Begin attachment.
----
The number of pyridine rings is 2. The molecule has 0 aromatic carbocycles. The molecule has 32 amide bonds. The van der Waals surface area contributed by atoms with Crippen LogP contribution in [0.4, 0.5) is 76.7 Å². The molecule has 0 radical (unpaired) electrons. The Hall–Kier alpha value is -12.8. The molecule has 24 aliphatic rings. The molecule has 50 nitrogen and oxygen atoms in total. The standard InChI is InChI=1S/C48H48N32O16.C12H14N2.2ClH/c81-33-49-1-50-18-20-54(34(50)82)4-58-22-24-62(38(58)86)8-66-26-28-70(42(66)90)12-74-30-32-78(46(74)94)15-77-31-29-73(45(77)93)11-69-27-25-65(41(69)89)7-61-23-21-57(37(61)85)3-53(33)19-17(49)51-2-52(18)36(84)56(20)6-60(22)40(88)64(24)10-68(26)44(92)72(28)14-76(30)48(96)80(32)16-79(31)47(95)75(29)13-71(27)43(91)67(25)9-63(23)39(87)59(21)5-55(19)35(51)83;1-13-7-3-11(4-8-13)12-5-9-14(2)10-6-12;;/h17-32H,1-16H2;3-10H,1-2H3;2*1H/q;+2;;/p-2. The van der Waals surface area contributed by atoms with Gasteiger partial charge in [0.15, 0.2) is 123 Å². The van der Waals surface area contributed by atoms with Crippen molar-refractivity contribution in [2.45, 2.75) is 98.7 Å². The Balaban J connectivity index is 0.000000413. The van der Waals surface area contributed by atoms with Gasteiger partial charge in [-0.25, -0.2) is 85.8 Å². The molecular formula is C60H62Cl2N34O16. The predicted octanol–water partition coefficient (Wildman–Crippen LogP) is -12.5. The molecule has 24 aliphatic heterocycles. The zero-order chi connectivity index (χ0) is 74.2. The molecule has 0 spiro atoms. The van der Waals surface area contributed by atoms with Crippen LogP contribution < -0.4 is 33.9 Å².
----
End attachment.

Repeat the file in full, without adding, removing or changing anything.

The number of pyridine rings is 2. The molecule has 0 aromatic carbocycles. The molecule has 32 amide bonds. The van der Waals surface area contributed by atoms with Crippen LogP contribution in [0.4, 0.5) is 76.7 Å². The molecule has 0 radical (unpaired) electrons. The Hall–Kier alpha value is -12.8. The molecule has 24 aliphatic rings. The molecule has 50 nitrogen and oxygen atoms in total. The standard InChI is InChI=1S/C48H48N32O16.C12H14N2.2ClH/c81-33-49-1-50-18-20-54(34(50)82)4-58-22-24-62(38(58)86)8-66-26-28-70(42(66)90)12-74-30-32-78(46(74)94)15-77-31-29-73(45(77)93)11-69-27-25-65(41(69)89)7-61-23-21-57(37(61)85)3-53(33)19-17(49)51-2-52(18)36(84)56(20)6-60(22)40(88)64(24)10-68(26)44(92)72(28)14-76(30)48(96)80(32)16-79(31)47(95)75(29)13-71(27)43(91)67(25)9-63(23)39(87)59(21)5-55(19)35(51)83;1-13-7-3-11(4-8-13)12-5-9-14(2)10-6-12;;/h17-32H,1-16H2;3-10H,1-2H3;2*1H/q;+2;;/p-2. The van der Waals surface area contributed by atoms with Gasteiger partial charge in [0.15, 0.2) is 123 Å². The van der Waals surface area contributed by atoms with Crippen molar-refractivity contribution in [2.45, 2.75) is 98.7 Å². The Balaban J connectivity index is 0.000000413. The van der Waals surface area contributed by atoms with Gasteiger partial charge in [-0.25, -0.2) is 85.8 Å². The molecular formula is C60H62Cl2N34O16. The predicted octanol–water partition coefficient (Wildman–Crippen LogP) is -12.5. The molecule has 24 aliphatic heterocycles. The zero-order chi connectivity index (χ0) is 74.2. The molecule has 0 spiro atoms. The van der Waals surface area contributed by atoms with Crippen LogP contribution < -0.4 is 33.9 Å².